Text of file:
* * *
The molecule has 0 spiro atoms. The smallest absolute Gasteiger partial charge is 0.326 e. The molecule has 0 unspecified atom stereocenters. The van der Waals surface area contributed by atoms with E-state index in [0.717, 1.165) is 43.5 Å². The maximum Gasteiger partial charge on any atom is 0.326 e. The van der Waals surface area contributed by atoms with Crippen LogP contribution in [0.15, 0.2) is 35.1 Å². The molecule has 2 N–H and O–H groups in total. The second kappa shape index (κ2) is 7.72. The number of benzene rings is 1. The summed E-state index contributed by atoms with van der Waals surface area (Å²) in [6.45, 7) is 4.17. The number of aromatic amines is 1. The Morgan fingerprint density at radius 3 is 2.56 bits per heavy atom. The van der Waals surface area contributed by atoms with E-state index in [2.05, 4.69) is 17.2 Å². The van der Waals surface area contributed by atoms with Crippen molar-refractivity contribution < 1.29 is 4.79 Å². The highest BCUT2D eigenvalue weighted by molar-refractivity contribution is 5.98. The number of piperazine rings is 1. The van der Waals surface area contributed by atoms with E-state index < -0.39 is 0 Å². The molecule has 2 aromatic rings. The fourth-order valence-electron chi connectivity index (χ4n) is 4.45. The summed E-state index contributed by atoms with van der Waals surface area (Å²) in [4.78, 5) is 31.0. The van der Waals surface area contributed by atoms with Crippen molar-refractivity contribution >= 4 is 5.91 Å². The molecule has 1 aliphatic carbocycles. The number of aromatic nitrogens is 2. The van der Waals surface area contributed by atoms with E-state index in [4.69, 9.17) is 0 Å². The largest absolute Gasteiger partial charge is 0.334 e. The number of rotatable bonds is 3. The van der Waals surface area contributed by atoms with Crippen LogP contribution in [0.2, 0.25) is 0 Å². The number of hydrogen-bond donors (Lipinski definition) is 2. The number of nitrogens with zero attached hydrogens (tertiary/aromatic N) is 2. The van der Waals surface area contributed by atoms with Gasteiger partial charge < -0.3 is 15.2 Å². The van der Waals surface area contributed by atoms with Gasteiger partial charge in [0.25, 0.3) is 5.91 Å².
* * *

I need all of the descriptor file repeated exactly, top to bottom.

The molecule has 0 spiro atoms. The smallest absolute Gasteiger partial charge is 0.326 e. The molecule has 0 unspecified atom stereocenters. The van der Waals surface area contributed by atoms with E-state index in [0.717, 1.165) is 43.5 Å². The maximum Gasteiger partial charge on any atom is 0.326 e. The van der Waals surface area contributed by atoms with Crippen LogP contribution in [0.15, 0.2) is 35.1 Å². The molecule has 2 N–H and O–H groups in total. The second kappa shape index (κ2) is 7.72. The number of benzene rings is 1. The summed E-state index contributed by atoms with van der Waals surface area (Å²) in [6.45, 7) is 4.17. The number of aromatic amines is 1. The Morgan fingerprint density at radius 3 is 2.56 bits per heavy atom. The van der Waals surface area contributed by atoms with E-state index in [2.05, 4.69) is 17.2 Å². The van der Waals surface area contributed by atoms with Crippen molar-refractivity contribution < 1.29 is 4.79 Å². The highest BCUT2D eigenvalue weighted by molar-refractivity contribution is 5.98. The number of piperazine rings is 1. The van der Waals surface area contributed by atoms with E-state index < -0.39 is 0 Å². The molecule has 2 aromatic rings. The fourth-order valence-electron chi connectivity index (χ4n) is 4.45. The summed E-state index contributed by atoms with van der Waals surface area (Å²) in [4.78, 5) is 31.0. The van der Waals surface area contributed by atoms with Crippen molar-refractivity contribution >= 4 is 5.91 Å². The molecule has 1 aliphatic carbocycles. The number of aromatic nitrogens is 2. The van der Waals surface area contributed by atoms with E-state index in [4.69, 9.17) is 0 Å². The largest absolute Gasteiger partial charge is 0.334 e. The number of rotatable bonds is 3. The van der Waals surface area contributed by atoms with Crippen LogP contribution in [0.2, 0.25) is 0 Å². The number of hydrogen-bond donors (Lipinski definition) is 2. The number of nitrogens with zero attached hydrogens (tertiary/aromatic N) is 2. The van der Waals surface area contributed by atoms with Gasteiger partial charge < -0.3 is 15.2 Å². The van der Waals surface area contributed by atoms with Gasteiger partial charge in [0.25, 0.3) is 5.91 Å².